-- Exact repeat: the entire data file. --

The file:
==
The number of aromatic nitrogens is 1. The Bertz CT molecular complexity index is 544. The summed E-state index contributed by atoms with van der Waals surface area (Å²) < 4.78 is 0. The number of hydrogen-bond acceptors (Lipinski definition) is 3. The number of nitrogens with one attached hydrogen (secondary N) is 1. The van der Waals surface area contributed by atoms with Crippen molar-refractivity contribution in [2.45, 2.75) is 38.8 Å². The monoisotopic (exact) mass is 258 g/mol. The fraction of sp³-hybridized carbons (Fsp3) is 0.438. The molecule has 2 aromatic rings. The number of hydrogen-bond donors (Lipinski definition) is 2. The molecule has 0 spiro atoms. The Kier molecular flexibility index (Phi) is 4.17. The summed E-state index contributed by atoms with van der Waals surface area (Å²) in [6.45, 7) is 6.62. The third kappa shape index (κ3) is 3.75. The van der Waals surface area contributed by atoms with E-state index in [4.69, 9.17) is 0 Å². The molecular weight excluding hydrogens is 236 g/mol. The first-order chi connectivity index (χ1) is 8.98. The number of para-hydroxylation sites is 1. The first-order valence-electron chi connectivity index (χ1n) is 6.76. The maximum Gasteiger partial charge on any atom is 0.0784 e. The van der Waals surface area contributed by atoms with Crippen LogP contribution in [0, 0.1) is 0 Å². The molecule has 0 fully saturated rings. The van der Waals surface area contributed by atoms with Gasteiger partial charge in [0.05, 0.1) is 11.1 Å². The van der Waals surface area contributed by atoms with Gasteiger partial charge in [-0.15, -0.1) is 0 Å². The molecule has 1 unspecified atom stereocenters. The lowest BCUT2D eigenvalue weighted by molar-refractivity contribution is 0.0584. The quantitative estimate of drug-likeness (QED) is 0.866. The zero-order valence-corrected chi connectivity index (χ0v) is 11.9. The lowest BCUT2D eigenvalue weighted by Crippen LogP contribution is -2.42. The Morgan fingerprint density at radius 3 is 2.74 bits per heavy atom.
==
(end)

The number of aromatic nitrogens is 1. The Bertz CT molecular complexity index is 544. The summed E-state index contributed by atoms with van der Waals surface area (Å²) < 4.78 is 0. The number of hydrogen-bond acceptors (Lipinski definition) is 3. The number of nitrogens with one attached hydrogen (secondary N) is 1. The van der Waals surface area contributed by atoms with Crippen molar-refractivity contribution in [2.45, 2.75) is 38.8 Å². The monoisotopic (exact) mass is 258 g/mol. The fraction of sp³-hybridized carbons (Fsp3) is 0.438. The molecule has 2 aromatic rings. The number of hydrogen-bond donors (Lipinski definition) is 2. The molecule has 0 spiro atoms. The Kier molecular flexibility index (Phi) is 4.17. The summed E-state index contributed by atoms with van der Waals surface area (Å²) in [6.45, 7) is 6.62. The third kappa shape index (κ3) is 3.75. The van der Waals surface area contributed by atoms with E-state index in [4.69, 9.17) is 0 Å². The molecular weight excluding hydrogens is 236 g/mol. The first-order chi connectivity index (χ1) is 8.98. The number of para-hydroxylation sites is 1. The first-order valence-electron chi connectivity index (χ1n) is 6.76. The maximum Gasteiger partial charge on any atom is 0.0784 e. The van der Waals surface area contributed by atoms with Crippen LogP contribution in [0, 0.1) is 0 Å². The molecule has 0 fully saturated rings. The van der Waals surface area contributed by atoms with Gasteiger partial charge in [0.05, 0.1) is 11.1 Å². The van der Waals surface area contributed by atoms with Gasteiger partial charge in [-0.15, -0.1) is 0 Å². The molecule has 1 unspecified atom stereocenters. The lowest BCUT2D eigenvalue weighted by molar-refractivity contribution is 0.0584. The quantitative estimate of drug-likeness (QED) is 0.866. The zero-order valence-corrected chi connectivity index (χ0v) is 11.9. The lowest BCUT2D eigenvalue weighted by Crippen LogP contribution is -2.42. The Morgan fingerprint density at radius 3 is 2.74 bits per heavy atom.